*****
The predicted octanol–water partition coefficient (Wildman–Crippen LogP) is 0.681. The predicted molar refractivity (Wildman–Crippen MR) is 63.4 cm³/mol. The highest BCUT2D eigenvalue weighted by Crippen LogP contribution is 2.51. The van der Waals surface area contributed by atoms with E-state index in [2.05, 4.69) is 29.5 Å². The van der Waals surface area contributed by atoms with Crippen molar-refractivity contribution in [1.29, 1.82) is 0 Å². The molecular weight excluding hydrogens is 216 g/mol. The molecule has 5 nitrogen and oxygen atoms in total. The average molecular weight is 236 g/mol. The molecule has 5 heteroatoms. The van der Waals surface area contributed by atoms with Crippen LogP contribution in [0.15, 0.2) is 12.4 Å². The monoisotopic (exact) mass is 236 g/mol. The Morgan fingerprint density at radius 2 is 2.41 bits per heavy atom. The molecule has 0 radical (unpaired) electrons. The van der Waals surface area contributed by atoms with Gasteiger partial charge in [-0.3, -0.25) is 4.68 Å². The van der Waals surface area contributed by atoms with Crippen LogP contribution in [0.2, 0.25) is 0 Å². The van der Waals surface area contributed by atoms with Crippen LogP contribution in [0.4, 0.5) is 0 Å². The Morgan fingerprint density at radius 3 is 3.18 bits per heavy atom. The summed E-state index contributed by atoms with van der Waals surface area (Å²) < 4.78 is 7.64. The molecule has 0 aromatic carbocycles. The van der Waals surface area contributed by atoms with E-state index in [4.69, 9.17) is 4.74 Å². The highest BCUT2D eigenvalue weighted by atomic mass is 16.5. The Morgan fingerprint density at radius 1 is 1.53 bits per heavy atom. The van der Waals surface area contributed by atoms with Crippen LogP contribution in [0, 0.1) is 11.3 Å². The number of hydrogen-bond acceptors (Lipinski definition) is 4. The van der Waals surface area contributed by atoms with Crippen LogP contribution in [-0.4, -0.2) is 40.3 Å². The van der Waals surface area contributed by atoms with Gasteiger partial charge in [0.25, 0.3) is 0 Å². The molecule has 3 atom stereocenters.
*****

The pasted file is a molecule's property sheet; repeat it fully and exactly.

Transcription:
The predicted octanol–water partition coefficient (Wildman–Crippen LogP) is 0.681. The predicted molar refractivity (Wildman–Crippen MR) is 63.4 cm³/mol. The highest BCUT2D eigenvalue weighted by Crippen LogP contribution is 2.51. The van der Waals surface area contributed by atoms with E-state index in [2.05, 4.69) is 29.5 Å². The van der Waals surface area contributed by atoms with Crippen molar-refractivity contribution in [1.29, 1.82) is 0 Å². The molecular weight excluding hydrogens is 216 g/mol. The molecule has 5 nitrogen and oxygen atoms in total. The average molecular weight is 236 g/mol. The molecule has 5 heteroatoms. The van der Waals surface area contributed by atoms with Crippen LogP contribution in [0.15, 0.2) is 12.4 Å². The monoisotopic (exact) mass is 236 g/mol. The Morgan fingerprint density at radius 2 is 2.41 bits per heavy atom. The molecule has 0 radical (unpaired) electrons. The van der Waals surface area contributed by atoms with Gasteiger partial charge in [-0.3, -0.25) is 4.68 Å². The van der Waals surface area contributed by atoms with Crippen LogP contribution in [0.2, 0.25) is 0 Å². The van der Waals surface area contributed by atoms with Crippen LogP contribution in [0.4, 0.5) is 0 Å². The Morgan fingerprint density at radius 3 is 3.18 bits per heavy atom. The summed E-state index contributed by atoms with van der Waals surface area (Å²) < 4.78 is 7.64. The molecule has 0 aromatic carbocycles. The van der Waals surface area contributed by atoms with E-state index in [4.69, 9.17) is 4.74 Å². The highest BCUT2D eigenvalue weighted by atomic mass is 16.5. The Morgan fingerprint density at radius 1 is 1.53 bits per heavy atom. The van der Waals surface area contributed by atoms with Crippen LogP contribution in [0, 0.1) is 11.3 Å². The number of hydrogen-bond acceptors (Lipinski definition) is 4. The van der Waals surface area contributed by atoms with Crippen LogP contribution in [-0.4, -0.2) is 40.3 Å². The van der Waals surface area contributed by atoms with Gasteiger partial charge in [0.25, 0.3) is 0 Å². The molecule has 3 atom stereocenters.